W3C home > Mailing lists > Public > public-usable-authentication@w3.org > April 2006

Re: Secure Chrome

From: Jeffrey Altman <jaltman@secure-endpoints.com>
Date: Sun, 16 Apr 2006 19:13:15 -0400
Message-ID: <4442CF8B.3090102@secure-endpoints.com>
To: George Staikos <staikos@kde.org>
CC: public-usable-authentication@w3.org
George Staikos wrote:
> On Friday 14 April 2006 09:48, Jeffrey Altman wrote:
>> I came away with the following from the discussions I held at the
>> workshop:
>> (1) Secure Chrome is only secure if the user is able to distinguish
>>     the "secure" from the "insecure".
>>     Suggestions have included that secure chrome be displayed by
>>     the browser whenever the browser encounters a form that contains
>>     a password field.
>   I think that a password field only covers a limited subset of the vulnerable 
> types of data input, but it's a good start.


>>     When supported by the operating system is available, whenever
>>     the user clicks within the secure chrome the user would be
>>     removed to a separate desktop on which the user would be displayed
>>     information about whom the data is being sent to as extracted from
>>     a certificate (logos, common name, url, etc), a distinguishing
>>     identifier selected by the user (perhaps a photo), and the form
>>     to be filled in.
>   This really sounds over-complicated and confusing.  Conceptually it's an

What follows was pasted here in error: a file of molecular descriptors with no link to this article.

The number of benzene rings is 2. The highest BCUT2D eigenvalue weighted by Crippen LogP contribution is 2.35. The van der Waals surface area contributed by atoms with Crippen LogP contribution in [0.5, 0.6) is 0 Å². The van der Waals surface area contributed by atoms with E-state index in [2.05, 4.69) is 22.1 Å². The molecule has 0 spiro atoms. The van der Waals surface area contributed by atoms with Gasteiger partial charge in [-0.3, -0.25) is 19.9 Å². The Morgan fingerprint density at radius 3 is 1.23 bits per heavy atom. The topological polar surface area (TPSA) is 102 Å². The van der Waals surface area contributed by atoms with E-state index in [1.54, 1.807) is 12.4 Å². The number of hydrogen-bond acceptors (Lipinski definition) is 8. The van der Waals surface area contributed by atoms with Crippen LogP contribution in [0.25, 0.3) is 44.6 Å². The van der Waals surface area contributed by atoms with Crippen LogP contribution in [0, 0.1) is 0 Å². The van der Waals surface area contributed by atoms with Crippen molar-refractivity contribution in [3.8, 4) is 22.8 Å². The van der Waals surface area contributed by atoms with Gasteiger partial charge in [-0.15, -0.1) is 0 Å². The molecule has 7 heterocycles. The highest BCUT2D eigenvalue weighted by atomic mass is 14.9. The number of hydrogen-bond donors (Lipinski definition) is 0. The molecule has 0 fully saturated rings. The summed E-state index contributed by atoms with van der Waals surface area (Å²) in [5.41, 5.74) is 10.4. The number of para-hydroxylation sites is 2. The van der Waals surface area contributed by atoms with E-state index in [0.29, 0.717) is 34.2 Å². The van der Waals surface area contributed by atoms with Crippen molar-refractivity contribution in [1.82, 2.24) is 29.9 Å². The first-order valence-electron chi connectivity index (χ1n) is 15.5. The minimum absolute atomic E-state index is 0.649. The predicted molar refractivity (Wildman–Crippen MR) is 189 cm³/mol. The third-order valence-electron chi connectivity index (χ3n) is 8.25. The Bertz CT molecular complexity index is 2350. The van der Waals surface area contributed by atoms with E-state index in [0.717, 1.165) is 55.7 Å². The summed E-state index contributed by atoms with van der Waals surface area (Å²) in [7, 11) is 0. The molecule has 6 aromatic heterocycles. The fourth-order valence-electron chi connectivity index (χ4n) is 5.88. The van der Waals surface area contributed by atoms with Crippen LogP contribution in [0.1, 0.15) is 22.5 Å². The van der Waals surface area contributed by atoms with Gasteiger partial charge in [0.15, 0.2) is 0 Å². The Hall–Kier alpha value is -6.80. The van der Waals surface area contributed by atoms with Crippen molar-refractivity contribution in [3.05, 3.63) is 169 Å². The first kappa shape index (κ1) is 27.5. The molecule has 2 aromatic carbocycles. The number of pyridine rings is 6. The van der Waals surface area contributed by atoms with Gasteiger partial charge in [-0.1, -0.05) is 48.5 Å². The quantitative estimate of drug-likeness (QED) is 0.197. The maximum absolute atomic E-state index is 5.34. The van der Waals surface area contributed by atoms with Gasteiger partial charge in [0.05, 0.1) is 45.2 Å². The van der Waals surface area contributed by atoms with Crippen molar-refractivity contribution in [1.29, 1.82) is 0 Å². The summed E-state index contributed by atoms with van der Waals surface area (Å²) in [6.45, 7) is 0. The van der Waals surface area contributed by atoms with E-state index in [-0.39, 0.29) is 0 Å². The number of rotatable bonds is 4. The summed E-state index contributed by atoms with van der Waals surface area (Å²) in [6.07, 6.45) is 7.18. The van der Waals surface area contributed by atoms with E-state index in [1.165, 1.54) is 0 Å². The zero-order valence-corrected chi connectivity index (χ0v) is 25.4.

> interesting approach, but I'm not so sure that the user experience will be 
> the greatest.

I'm not sure that the user experience will be as the web site designers
would prefer because it removes the seamlessness of the site design.  On
the other hand, if we can train users to only enter passwords into a
secure dialog where secure means "a dialog that cannot be spoofed" and
that dialog can only be displayed when the URL is validated without user
intervention, I believe we will have gained a lot.

>> (2) Attackers must not be able to determine what the secure chrome
>>     looks like on any particular system.
>   There are interesting ways to do this.  I'm definitely interested in 
> exploring these.  For instance, personalization of the chrome.

Me too.  Where I see a problem with personalization is when the machine
being used is not regularly frequented by the end user.  For example,
libraries, airport terminals, etc.  In this case the user will not be
aware of the personalization for the machine and would not gain any

>> (3) Another thing that was discussed was a hardware indicator of the
>>     use of secure chrome.  This would require that the indicator be
>>     protected by the operating system and that the secure chrome itself
>>     could be triggered by the operating system.
>   This doesn't sound like it would apply across platforms (think: PDA, phone, 
> etc) well.
> [...]

Nor could it be deployed on existing equipment.  It was simply something
that was discussed.

>> I believe the use of secure chrome is a good idea, but it certainly
>> would not be a cure all.  It would simply raise the bar for the attacks
>> in the case where users can be trained not to accept certificates that
>> are not validated.
>   Agreed.

Jeffrey Altman

Received on Sunday, 16 April 2006 23:11:11 UTC

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